Austempering, and other hardening processes function by heating steel up to a temperature, and quenching it. The heating changes the crystal structure, and the quenching (fast cooling) keeps the crystal structure where it was when it was heated. Type of hardening is dependant on type of steel, temperature, quenching medium, etc. Example quenching mediums are water, oil, salt, etc.

03-30-2008, 05:50 PM
Hello All,

This post is in reference to a post in this thread left by HAPPY FROG, on 1/15/2008 7:41 am. Happy Frog challenges us (Magna-Matic) to consistently maintain proper cutting edge angle.

Magna-Matic was the first, and continues to be the only manufacturer of lawn mower blade service tools, that offers sharpeners that will consistently sharpen blades at 30 degrees every time. The angle remains consistent regardless of grinding wheel diameter. This 30 degree reference point angle is Also our equipment can easily be set to match any angle you like if you prefer something other than 30 degrees.

To add an important safety recommendation:
In the photos of HAPPY FROG’S belt sander, I assume as with the vast majority of belt sanders the direction of the belt is running down through the slot in the table they provide as a guide. When HAPPY FROG removed this table to insert his blade angle guide, he created a PINCH POINT or a point at which the part (blade) he is holding can jam between the guide he made, or pinch the sanding belt causing it to break. In abrasive machines it is highly unsafe to create pinch points of this nature. This is why the tables that are put on belt sanders have very small slots only for the belt to go through. HAPPY FROG’S design may be inexpensive, but it may also be unsafe.

Also remember a belt sander at $70.00 that is probably made in China for light home use, is NOT intended for heavy metal removal or “hogging” those belt sanders are generally intended for light metal deburring, or woodworking. Re-sharpening a lawn mower blade is sometimes a re-machining operation where a great amount of material must be removed. It is also unsafe and unwise to load a machine not intended for the purpose you are using it for.

Keep in mind it is for this precise reason that YOU the landscapers and lawn care professionals use COMMERCIAL mowers. Not a modified MURRAY that you purchased at Wal-Mart.

Magna-Matic is a family owned company, and we love innovation, and in the past Lawnsite.com members have provided valuable advice and ideas on how to improve our products. This thread was not deleted, or moved, nor will it be because it initiates an important dialogue that provides the Lawnsite members with valuable information. We certainly do not want to suffocate an innovative spirit, but please do not risk your safety for a small dollar savings.

Thank you,

Happy Frog
03-31-2008, 12:13 AM
Thank you.
There are many good points in your explanations.

04-27-2008, 11:10 PM
The belt/grinding wheel heating up is not the cause of steel losing temper. Your blade will turn color just as quickly on your sander.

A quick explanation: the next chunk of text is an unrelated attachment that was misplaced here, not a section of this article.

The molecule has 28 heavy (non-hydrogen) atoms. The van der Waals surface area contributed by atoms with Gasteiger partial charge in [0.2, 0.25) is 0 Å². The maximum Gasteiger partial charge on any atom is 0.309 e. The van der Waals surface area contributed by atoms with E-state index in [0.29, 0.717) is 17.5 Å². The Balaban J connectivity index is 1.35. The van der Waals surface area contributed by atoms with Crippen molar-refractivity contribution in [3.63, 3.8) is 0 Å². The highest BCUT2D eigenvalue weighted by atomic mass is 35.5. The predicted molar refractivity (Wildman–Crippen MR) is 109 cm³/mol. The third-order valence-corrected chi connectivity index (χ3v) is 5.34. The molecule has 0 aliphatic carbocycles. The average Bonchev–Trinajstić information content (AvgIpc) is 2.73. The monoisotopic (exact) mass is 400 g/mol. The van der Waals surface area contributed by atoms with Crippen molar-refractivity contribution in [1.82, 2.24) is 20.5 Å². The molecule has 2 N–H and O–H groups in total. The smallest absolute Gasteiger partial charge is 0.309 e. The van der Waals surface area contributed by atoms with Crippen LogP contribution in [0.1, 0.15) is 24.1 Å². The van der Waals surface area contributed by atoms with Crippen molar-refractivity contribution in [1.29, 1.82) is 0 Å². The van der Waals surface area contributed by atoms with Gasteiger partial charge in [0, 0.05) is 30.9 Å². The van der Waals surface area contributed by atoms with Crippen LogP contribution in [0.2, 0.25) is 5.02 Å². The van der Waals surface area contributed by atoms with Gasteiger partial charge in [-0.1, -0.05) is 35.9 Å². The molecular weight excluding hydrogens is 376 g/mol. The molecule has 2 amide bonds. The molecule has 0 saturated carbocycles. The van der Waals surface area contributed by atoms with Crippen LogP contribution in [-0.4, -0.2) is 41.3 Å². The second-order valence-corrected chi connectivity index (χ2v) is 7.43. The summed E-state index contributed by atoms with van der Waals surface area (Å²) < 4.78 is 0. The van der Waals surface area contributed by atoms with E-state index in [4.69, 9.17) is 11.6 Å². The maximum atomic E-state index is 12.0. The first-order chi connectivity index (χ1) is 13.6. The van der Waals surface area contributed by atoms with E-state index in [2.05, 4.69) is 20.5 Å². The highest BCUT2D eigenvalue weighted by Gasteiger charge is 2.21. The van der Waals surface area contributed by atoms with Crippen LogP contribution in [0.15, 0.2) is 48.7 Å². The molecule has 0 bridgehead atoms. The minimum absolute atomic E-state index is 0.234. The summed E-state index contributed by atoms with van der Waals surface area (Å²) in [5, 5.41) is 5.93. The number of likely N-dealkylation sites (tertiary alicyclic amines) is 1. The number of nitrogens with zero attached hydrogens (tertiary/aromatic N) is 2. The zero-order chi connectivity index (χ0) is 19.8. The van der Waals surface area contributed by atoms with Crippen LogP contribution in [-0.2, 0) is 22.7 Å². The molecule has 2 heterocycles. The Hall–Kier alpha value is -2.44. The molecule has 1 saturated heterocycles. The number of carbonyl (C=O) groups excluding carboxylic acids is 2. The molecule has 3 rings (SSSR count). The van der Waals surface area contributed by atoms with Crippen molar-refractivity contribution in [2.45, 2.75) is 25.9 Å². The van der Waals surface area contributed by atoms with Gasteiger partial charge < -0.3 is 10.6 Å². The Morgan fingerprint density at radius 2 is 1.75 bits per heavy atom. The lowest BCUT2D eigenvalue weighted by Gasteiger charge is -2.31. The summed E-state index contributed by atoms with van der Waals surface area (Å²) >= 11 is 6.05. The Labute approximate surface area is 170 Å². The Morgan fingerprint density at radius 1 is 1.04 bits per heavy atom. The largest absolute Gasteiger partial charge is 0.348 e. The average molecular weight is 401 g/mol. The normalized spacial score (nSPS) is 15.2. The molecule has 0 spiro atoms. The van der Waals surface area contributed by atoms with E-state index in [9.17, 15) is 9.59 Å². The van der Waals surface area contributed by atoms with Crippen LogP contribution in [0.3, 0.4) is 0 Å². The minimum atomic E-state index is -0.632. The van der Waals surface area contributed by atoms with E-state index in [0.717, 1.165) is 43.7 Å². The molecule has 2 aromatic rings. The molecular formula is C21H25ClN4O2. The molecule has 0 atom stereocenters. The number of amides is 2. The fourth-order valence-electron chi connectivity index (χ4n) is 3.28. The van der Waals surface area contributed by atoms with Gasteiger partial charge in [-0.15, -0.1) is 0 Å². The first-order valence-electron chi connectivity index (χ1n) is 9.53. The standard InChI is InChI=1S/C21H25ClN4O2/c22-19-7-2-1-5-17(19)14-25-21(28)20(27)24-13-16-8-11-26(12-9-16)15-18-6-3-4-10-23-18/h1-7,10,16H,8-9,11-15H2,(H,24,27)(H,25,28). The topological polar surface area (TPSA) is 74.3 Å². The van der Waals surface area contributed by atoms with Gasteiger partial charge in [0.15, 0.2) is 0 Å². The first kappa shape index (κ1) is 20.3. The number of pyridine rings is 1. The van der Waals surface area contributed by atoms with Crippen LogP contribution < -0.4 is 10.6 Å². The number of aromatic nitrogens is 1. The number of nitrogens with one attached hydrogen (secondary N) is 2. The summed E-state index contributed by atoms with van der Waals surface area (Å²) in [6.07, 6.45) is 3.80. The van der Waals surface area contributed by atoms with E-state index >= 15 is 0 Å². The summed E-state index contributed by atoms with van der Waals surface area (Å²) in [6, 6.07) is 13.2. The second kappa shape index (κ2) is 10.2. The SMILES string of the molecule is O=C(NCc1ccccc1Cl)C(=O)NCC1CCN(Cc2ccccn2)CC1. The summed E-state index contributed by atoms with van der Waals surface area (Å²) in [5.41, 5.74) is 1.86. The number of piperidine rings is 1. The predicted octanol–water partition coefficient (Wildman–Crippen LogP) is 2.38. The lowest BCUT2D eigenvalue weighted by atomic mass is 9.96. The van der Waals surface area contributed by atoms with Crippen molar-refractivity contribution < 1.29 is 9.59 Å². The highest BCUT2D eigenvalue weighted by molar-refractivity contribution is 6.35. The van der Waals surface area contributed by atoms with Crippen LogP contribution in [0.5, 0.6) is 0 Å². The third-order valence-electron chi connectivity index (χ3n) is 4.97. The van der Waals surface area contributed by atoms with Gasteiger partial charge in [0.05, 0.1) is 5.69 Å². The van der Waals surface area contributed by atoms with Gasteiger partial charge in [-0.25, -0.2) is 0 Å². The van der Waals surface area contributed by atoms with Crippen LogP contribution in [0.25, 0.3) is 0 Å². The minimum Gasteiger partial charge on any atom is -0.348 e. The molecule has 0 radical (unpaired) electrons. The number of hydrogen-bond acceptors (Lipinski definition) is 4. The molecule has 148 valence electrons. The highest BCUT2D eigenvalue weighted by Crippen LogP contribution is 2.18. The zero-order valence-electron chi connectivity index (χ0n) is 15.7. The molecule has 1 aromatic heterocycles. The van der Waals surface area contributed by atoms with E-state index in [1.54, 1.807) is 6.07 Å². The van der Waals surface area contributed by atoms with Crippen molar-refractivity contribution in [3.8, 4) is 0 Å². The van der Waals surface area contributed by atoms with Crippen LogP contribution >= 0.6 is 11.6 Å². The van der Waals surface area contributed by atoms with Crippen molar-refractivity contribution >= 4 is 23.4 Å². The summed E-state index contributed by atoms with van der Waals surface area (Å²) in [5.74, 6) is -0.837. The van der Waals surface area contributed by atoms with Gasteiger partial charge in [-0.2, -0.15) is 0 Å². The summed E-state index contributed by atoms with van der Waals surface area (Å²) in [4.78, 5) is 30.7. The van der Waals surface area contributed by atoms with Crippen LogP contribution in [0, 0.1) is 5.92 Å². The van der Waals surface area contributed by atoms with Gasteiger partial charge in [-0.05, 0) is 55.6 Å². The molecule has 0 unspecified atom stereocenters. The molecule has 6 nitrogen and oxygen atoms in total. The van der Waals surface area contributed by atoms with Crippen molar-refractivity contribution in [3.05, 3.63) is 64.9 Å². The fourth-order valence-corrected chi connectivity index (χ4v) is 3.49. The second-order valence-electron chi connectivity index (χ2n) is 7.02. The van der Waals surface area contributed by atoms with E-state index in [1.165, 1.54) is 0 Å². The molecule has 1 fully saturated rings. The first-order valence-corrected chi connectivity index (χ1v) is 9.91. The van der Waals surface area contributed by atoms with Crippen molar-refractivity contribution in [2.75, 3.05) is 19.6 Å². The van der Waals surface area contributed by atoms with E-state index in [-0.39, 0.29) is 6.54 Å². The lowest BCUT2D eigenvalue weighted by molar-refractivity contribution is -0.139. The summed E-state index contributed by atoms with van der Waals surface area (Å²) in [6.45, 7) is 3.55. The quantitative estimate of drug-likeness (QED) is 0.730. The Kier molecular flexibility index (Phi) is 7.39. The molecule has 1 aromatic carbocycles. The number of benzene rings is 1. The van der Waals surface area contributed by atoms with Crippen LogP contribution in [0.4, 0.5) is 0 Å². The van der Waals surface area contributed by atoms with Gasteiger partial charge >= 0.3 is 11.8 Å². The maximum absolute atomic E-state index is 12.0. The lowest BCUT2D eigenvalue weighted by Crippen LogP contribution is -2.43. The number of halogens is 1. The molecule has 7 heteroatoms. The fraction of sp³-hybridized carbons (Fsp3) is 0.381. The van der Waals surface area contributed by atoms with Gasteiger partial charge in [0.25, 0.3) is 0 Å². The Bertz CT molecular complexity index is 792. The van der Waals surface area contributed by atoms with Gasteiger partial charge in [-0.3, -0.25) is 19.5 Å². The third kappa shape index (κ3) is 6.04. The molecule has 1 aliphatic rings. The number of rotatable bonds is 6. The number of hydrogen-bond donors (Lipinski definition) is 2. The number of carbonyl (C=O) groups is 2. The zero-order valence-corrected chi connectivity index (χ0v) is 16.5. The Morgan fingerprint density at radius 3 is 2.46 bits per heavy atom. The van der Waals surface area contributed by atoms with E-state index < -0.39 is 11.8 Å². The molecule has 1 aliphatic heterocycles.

PS. Magna Matic 9000 order on the way...

Nice machine! I did around 40 blades and after the first few it went much easier. It took a while to get them to the sharpener's angle, but once this is done it will be much quicker. I noticed new blades are not the same angle either.
It would be nice to have the extension table standard. It wouldn't cost that much more for it be to included with the machine. It would help to reduce burning the very end tip of the blade as a result of lack of support.

All in all, a very nice piece of equipment though.


04-28-2008, 11:11 AM
Hello Audrey,

Thank you for the complements.

Please note due to all the different blades in the industry, we keep the standard worktables onthe MAG-9000 as standard. There are many blades that the extended worktable would restrict from being sharpened. We also have 2 styles of extended worktables.

So we felt that shipping every MAG-9000 with items that may or may not be used with every user was not prudent. And in the future as other blades come out we may have to create new worktables. It is actually a fairly low percentage of people that purchase the extended tables, compared to MAG-9000 purchases.

In regards to burning the tip. The extended table would probably not improve this. If you are burning the tip, it indicates that you are grinding it for too long without movement. Grinding requires some heat managment. Moving back and forth along the cutting edge helps distribute the heat. If you have an exceedingly BAD (worn) tip, grind for some time, then switch to the other end of the blade to allow the first to cool a little. Quenching with water will also speed up the process.

Once your blades get in proper shape (angle cut, and mantenance schedule) this will not be such a problem, because you will be removing a smaller amount of steel which = less grinding time which = less heat also.

Thank you for your comments!!

04-30-2008, 11:14 PM
The tip was being burned because of lack of support for the blade. As I pull back and get to the tip, there is the great majority of the blade hanging off the table. This causes the tip to go upwards into the wheel unless excessive pressure is placed on the blade to keep it flat. It isn't the speed at which I pass the blade under the wheel. I have also seen the table flex in an effort to keep the blades from doing this.
I have also found that the wheel kicks a heck of a burr on the underside of the edge. It just took me a a bit to figure out it makes the blade "stick" then burn, as I drag it across the plastic. I keep a file handy and remove the underside burr every couple of passes.
The blades I am sharpening are the standard/hi lift/mulch from J-Thomas as well a few OEM Scags. 52 and 61" decks. Nothin' fancy....